In my youth, I used a typewriter, carbon paper and white-out (for those who remember). Thank goodness, never again. With my constant need to revise and my poor typing skills, it’s the word processor for me.

6) From all your books, do you have a favourite character?

I used to say that my favorite was Kailani from "The Daughter of the Sea and the Sky".

She’s so mysterious, but at the same time wise, naïve and vulnerable. But now that I’m nearly done with the Seekers series, I think I’d say Orah.

She’s smart and passionate in her beliefs, and a natural leader but one who always doubts herself and questions her decisions—a trait that would be a good thing in some of our real world leaders.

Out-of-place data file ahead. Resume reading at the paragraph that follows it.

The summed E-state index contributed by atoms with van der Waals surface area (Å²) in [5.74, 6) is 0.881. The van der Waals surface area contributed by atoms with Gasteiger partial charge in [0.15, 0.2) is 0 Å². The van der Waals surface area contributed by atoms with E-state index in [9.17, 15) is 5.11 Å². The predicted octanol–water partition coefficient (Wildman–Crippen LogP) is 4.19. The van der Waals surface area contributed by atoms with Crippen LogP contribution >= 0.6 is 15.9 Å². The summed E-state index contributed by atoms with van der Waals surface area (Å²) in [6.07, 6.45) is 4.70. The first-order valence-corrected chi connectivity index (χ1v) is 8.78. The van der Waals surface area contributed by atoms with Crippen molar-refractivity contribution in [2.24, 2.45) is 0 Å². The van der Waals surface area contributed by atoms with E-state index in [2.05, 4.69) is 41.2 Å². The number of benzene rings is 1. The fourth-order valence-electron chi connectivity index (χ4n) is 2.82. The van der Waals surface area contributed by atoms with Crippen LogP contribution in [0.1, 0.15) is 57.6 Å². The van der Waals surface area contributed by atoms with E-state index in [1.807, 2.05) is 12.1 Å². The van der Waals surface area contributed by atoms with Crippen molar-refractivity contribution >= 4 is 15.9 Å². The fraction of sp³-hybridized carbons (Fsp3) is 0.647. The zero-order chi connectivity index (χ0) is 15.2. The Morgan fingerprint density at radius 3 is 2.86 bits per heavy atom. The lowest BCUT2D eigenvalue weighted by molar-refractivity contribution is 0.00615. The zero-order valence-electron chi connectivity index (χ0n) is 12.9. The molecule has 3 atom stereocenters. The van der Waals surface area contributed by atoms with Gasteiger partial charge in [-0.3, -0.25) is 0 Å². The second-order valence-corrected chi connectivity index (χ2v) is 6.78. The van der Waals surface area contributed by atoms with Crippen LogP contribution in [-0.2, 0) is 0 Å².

7) Do you plot your books completely before hand or do you let your imagination flow whilst in the writing process?

I usually conceive of a new book as a series of images and scenes, daydreaming about them while I finish work on the prior novel.

I maintain a notes file for the new novel and do a rough draft of these scenes—a very rough draft, what some people call “scaffolding” or “riff writing” like improvisation in jazz. The file can get pretty chaotic. Every now and then I make a feeble attempt to organize it (when I’m finishing up a novel, I try to avoid distractions and stay focused on getting it out to the publisher).

By the time I’m ready to start the new novel, I usually have about 20,000 words of loosely connected prose—20-25% of the eventual novel but probably 80% of its essence. I take a couple of months to read, edit and organize that file into a dense plot outline. Then I start a new file from scratch, cutting and pasting prose as appropriate.

It’s a messy process in the early going, but unlike those who start with a more organized outline, I need that amount of writing to get to know the characters and live in the story.